Over the course of two days in early July of last year, three black men, each of them under 40, were killed by police officers in different parts of the country — Alton Sterling in Baton Rouge, La.; Philando Castile, outside of St. Paul, and Delrawn Small, in a case that drew far less national attention, in the Cypress Hills section of Brooklyn.
37-year-old Delrawn Small was shot and killed by NYPD Officer Wayne Isaacs on July 4, 2016 in East New York, Brooklyn. The killing occurred just one day before Alton Sterling was killed by police in Louisiana and two days prior to Philando Castile being killed by police in Minnesota. Isaacs killed Delrawn in front of his loved ones, including his four-month-old son and girlfriend. Click here to learn more about the call for Justice for Delrawn Small.
With NYPD officers looking on, more than 100 people gathered on a Manhattan street corner to protest the acquittal of a cop cleared in the road rage shooting death of a Brooklyn father.
Demonstrators in Union Square said a jury put Officer Wayne Isaacs above the law when they failed to hold him responsible for the July 4, 2016 slaying of motorist Delrawn Small, who was killed in East New York after a clash with the off-duty officer.
An off-duty NYPD officer who gunned down a Brooklyn father in what he claims was self-defense during a road rage encounter did not have any visible injuries to his face, according to trial testimony Friday.
Officer Wayne Isaacs told detectives and a 911 operator on July 4, 2016, that he shot Delrawn Small three times after he was punched in the face while at a red light on the corner of Atlantic Ave. and Bradford St. in East New York.
Isaacs, who was driving home about midnight after his shift at the 79th Precinct, had cut off Small’s car.
Brooklyn jurors on Friday were shown hospital photos taken of an off-duty cop just after he fatally gunned down an unarmed driver in a road-rage incident — and the images appear to contradict his claim of self-defense.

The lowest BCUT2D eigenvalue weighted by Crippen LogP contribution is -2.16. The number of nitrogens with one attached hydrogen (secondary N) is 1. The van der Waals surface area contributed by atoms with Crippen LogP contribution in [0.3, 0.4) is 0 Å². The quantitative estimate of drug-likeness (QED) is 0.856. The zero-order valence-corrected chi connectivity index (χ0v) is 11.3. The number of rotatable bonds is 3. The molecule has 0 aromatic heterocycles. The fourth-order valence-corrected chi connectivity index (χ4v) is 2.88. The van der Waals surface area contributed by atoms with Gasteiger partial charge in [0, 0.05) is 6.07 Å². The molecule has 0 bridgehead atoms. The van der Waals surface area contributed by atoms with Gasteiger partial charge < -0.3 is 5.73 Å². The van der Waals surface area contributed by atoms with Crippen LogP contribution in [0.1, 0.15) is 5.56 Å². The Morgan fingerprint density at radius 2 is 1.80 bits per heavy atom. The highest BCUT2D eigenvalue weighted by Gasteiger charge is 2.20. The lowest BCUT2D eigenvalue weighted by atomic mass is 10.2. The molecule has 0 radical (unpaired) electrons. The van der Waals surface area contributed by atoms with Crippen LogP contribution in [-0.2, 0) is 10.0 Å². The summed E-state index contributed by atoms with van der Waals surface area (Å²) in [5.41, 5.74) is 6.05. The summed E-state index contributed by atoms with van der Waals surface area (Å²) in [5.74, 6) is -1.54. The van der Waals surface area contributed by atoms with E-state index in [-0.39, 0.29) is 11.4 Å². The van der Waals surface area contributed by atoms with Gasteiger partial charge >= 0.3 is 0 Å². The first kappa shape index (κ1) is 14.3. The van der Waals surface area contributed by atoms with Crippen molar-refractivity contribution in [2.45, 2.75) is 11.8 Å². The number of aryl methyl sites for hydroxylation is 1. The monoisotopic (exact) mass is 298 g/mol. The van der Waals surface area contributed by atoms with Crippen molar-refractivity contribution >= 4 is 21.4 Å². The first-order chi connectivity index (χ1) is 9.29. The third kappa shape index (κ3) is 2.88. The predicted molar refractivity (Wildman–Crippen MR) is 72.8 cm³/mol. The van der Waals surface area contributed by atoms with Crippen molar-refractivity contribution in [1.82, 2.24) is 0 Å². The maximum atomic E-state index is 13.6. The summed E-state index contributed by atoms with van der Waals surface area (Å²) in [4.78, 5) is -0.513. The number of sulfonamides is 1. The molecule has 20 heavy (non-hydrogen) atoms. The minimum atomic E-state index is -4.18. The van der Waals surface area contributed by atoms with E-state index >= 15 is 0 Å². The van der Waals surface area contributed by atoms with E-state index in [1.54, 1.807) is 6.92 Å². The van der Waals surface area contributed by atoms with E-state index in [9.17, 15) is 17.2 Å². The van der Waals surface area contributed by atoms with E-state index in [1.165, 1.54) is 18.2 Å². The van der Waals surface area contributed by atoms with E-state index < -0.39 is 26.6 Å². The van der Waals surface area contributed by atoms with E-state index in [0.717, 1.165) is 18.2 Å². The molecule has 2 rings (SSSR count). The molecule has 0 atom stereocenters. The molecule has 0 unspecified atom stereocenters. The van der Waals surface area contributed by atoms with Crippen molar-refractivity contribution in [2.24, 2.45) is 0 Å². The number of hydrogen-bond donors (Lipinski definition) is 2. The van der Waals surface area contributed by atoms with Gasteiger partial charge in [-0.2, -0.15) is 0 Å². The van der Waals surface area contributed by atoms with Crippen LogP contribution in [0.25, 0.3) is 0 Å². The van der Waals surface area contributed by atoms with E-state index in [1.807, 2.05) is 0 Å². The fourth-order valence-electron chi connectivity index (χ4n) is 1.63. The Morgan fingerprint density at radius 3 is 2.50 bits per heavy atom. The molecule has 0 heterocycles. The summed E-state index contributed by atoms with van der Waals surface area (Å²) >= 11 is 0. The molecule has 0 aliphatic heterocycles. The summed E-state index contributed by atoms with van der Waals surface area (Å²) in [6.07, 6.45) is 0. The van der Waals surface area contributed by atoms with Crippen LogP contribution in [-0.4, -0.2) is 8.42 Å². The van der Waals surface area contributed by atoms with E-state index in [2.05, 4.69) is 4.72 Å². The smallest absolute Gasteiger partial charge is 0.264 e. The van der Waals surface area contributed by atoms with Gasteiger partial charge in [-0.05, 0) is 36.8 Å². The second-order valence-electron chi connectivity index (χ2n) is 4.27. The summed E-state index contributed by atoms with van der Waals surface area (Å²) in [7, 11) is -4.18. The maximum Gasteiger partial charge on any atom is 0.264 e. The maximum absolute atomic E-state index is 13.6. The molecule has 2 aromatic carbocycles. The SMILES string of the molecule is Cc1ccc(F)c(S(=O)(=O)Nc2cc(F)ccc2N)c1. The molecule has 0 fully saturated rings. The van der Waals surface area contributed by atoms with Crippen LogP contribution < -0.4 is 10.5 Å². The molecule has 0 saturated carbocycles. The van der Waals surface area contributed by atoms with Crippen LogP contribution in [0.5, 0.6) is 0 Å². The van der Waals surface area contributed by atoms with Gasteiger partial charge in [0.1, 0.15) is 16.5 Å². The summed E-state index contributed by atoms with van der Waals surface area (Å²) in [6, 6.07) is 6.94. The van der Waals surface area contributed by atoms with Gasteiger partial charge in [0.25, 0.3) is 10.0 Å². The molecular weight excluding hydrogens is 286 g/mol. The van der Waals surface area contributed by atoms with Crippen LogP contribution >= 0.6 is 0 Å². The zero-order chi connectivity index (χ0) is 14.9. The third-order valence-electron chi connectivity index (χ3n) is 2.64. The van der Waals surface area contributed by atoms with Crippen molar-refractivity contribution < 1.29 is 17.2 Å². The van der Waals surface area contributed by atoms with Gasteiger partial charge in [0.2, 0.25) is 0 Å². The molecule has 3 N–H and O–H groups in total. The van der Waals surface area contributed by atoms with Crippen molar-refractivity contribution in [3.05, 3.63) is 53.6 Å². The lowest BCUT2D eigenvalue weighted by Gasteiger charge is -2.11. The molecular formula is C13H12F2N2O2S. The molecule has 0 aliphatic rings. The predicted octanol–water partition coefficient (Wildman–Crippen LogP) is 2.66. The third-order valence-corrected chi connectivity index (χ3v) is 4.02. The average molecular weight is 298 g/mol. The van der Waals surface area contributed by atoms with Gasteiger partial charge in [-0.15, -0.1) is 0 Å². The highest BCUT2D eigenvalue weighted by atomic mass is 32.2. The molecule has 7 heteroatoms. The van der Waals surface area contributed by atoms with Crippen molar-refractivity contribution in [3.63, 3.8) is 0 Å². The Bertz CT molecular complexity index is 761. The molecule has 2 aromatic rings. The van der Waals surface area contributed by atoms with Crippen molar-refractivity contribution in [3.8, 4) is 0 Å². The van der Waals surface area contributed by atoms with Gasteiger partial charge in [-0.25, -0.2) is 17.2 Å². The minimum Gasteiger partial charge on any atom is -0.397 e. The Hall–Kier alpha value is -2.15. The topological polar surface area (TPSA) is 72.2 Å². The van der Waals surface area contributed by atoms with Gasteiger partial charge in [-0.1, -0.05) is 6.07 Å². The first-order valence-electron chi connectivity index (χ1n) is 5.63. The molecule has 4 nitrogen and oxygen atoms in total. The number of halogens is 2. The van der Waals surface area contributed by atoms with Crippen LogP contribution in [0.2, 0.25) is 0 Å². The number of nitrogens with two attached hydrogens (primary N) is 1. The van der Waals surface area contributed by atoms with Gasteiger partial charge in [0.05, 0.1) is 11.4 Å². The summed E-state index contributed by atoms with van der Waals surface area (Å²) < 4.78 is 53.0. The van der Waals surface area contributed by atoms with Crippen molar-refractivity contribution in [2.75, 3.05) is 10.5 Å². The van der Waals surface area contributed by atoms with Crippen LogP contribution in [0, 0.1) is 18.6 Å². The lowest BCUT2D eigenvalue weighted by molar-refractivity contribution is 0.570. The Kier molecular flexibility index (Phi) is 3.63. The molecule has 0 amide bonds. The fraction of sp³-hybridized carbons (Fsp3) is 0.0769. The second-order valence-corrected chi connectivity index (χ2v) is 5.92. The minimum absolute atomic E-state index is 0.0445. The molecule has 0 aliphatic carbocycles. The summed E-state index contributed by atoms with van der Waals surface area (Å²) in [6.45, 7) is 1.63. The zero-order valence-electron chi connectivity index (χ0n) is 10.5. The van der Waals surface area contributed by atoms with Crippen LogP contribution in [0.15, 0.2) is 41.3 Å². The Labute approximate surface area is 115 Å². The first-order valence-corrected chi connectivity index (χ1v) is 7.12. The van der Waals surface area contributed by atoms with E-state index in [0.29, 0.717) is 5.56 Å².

The portrait-style and full-body photos of Officer Wayne Isaacs wearing a stripped white golf shirt were taken by now-retired NYPD crime-scene Detective Vincent Falsitta at Jamaica Hospital at 1:30 a.m. — about an hour and a half after the East New York shooting on July 4, 2016.
Jurors in the trial of an NYPD officer accused of fatally shooting an unarmed man during a traffic dispute have now heard the cop’s 911 call — where he neglected to mention he’d just shot someone.
Officer Wayne Isaacs can be heard in the call, placed at 12:05 a.m. on July 4, 2016, telling the dispatcher he’s been attacked — as Delrawn Small bleeds to death on the sidewalk nearby.
“Oh my God!” Small’s girlfriend Zaquanna Albert — who witnessed the shooting — can be heard screaming in the background of the call, as Isaacs tells the dispatcher “it’s an emergency.”
A Brooklyn teen broke down crying Thursday while describing the horrifying scene after an off-duty NYPD cop opened fire on her stepdad in a lethal road rage attack.
The sound of her own voice on a 911 call left 15-year-old Zaniah Isaacs in tears in the murder trial of Wayne Isaacs, who was headed home from the 79th Precinct on the Fourth of July last year.
An off-duty New York City police officer looked "like he didn't give a fuck" after he fatally shot an unarmed man outside his car in East New York last July 4th, according to the girlfriend of the late Delrawn Small.
Tears flowed and emotions ran high on the second day of New York Police Department officer Wayne Isaacs’ trial in the shooting death of Delrawn Small.
Zaquanna Albert, the late Brooklyn, New York, man’s girlfriend, struggled to get through parts of her testimony Wednesday as she recounted watching Isaacs shoot Small to death around midnight on July 4, 2016.
A pre-Fourth of July that started with a barbecue and drinks with friends ended with a woman watching in horror as the father of her infant son was gunned down on a Brooklyn street in a road-rage incident with an off-duty NYPD cop.
“He was grunting, making noises, seen blood all over, he was leaking out just leaking,” Zaquanna Albert told a jury Wednesday about the last moments of Delrawn Small’s life.